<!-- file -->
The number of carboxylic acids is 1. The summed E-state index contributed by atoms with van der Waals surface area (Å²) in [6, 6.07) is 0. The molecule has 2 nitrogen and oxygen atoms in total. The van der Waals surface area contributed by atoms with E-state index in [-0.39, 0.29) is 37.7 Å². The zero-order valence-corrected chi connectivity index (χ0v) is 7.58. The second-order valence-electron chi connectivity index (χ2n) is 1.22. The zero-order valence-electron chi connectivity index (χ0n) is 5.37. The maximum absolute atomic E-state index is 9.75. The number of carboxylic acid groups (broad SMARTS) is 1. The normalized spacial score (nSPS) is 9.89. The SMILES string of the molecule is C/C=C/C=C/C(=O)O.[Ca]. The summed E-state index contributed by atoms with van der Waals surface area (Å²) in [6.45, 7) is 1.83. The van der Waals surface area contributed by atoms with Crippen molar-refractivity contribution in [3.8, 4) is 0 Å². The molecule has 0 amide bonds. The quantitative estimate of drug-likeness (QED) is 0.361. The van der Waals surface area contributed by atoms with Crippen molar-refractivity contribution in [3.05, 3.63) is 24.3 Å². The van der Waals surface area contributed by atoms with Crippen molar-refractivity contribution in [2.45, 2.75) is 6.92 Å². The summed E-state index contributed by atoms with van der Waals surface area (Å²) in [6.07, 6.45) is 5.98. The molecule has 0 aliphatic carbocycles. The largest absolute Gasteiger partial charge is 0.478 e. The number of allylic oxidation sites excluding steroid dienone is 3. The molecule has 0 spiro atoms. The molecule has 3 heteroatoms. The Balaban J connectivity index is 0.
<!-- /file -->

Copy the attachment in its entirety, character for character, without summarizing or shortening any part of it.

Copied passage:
The number of carboxylic acids is 1. The summed E-state index contributed by atoms with van der Waals surface area (Å²) in [6, 6.07) is 0. The molecule has 2 nitrogen and oxygen atoms in total. The van der Waals surface area contributed by atoms with E-state index in [-0.39, 0.29) is 37.7 Å². The zero-order valence-corrected chi connectivity index (χ0v) is 7.58. The second-order valence-electron chi connectivity index (χ2n) is 1.22. The zero-order valence-electron chi connectivity index (χ0n) is 5.37. The maximum absolute atomic E-state index is 9.75. The number of carboxylic acid groups (broad SMARTS) is 1. The normalized spacial score (nSPS) is 9.89. The SMILES string of the molecule is C/C=C/C=C/C(=O)O.[Ca]. The summed E-state index contributed by atoms with van der Waals surface area (Å²) in [6.45, 7) is 1.83. The van der Waals surface area contributed by atoms with Crippen molar-refractivity contribution in [3.8, 4) is 0 Å². The molecule has 0 amide bonds. The quantitative estimate of drug-likeness (QED) is 0.361. The van der Waals surface area contributed by atoms with Crippen molar-refractivity contribution in [3.05, 3.63) is 24.3 Å². The van der Waals surface area contributed by atoms with Crippen molar-refractivity contribution in [2.45, 2.75) is 6.92 Å². The summed E-state index contributed by atoms with van der Waals surface area (Å²) in [6.07, 6.45) is 5.98. The molecule has 0 aliphatic carbocycles. The largest absolute Gasteiger partial charge is 0.478 e. The number of allylic oxidation sites excluding steroid dienone is 3. The molecule has 0 spiro atoms. The molecule has 3 heteroatoms. The Balaban J connectivity index is 0.